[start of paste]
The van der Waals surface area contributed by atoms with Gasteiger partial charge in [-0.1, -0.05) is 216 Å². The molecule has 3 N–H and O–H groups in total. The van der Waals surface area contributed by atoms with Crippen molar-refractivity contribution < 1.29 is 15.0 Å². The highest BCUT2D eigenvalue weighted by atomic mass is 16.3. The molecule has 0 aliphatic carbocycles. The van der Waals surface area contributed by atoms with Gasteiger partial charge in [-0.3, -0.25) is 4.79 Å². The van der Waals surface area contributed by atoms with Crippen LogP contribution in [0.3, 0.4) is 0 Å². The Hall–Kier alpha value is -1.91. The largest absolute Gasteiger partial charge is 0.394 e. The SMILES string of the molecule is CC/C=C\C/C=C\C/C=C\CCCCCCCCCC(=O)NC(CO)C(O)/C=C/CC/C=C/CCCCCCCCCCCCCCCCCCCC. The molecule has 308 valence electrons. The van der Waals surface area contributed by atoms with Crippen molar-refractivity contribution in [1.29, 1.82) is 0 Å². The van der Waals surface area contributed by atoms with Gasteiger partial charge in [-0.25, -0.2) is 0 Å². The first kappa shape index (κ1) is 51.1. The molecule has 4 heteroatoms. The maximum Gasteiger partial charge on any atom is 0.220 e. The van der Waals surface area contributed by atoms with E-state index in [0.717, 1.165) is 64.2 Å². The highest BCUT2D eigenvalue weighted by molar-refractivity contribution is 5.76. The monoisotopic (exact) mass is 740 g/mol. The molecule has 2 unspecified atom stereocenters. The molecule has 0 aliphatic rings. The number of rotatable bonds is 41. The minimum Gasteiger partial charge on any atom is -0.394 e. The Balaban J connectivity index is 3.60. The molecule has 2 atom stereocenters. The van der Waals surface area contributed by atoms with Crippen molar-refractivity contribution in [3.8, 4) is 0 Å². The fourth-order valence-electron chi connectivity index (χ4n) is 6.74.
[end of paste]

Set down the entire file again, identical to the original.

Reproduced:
The van der Waals surface area contributed by atoms with Gasteiger partial charge in [-0.1, -0.05) is 216 Å². The molecule has 3 N–H and O–H groups in total. The van der Waals surface area contributed by atoms with Crippen molar-refractivity contribution < 1.29 is 15.0 Å². The highest BCUT2D eigenvalue weighted by atomic mass is 16.3. The molecule has 0 aliphatic carbocycles. The van der Waals surface area contributed by atoms with Gasteiger partial charge in [-0.3, -0.25) is 4.79 Å². The van der Waals surface area contributed by atoms with Crippen LogP contribution in [0.3, 0.4) is 0 Å². The Hall–Kier alpha value is -1.91. The largest absolute Gasteiger partial charge is 0.394 e. The SMILES string of the molecule is CC/C=C\C/C=C\C/C=C\CCCCCCCCCC(=O)NC(CO)C(O)/C=C/CC/C=C/CCCCCCCCCCCCCCCCCCCC. The molecule has 308 valence electrons. The van der Waals surface area contributed by atoms with Crippen molar-refractivity contribution in [1.29, 1.82) is 0 Å². The van der Waals surface area contributed by atoms with Gasteiger partial charge in [-0.25, -0.2) is 0 Å². The first kappa shape index (κ1) is 51.1. The molecule has 4 heteroatoms. The maximum Gasteiger partial charge on any atom is 0.220 e. The van der Waals surface area contributed by atoms with E-state index in [0.717, 1.165) is 64.2 Å². The highest BCUT2D eigenvalue weighted by molar-refractivity contribution is 5.76. The monoisotopic (exact) mass is 740 g/mol. The molecule has 2 unspecified atom stereocenters. The molecule has 0 aliphatic rings. The number of rotatable bonds is 41. The minimum Gasteiger partial charge on any atom is -0.394 e. The Balaban J connectivity index is 3.60. The molecule has 2 atom stereocenters. The van der Waals surface area contributed by atoms with Crippen molar-refractivity contribution in [3.8, 4) is 0 Å². The fourth-order valence-electron chi connectivity index (χ4n) is 6.74.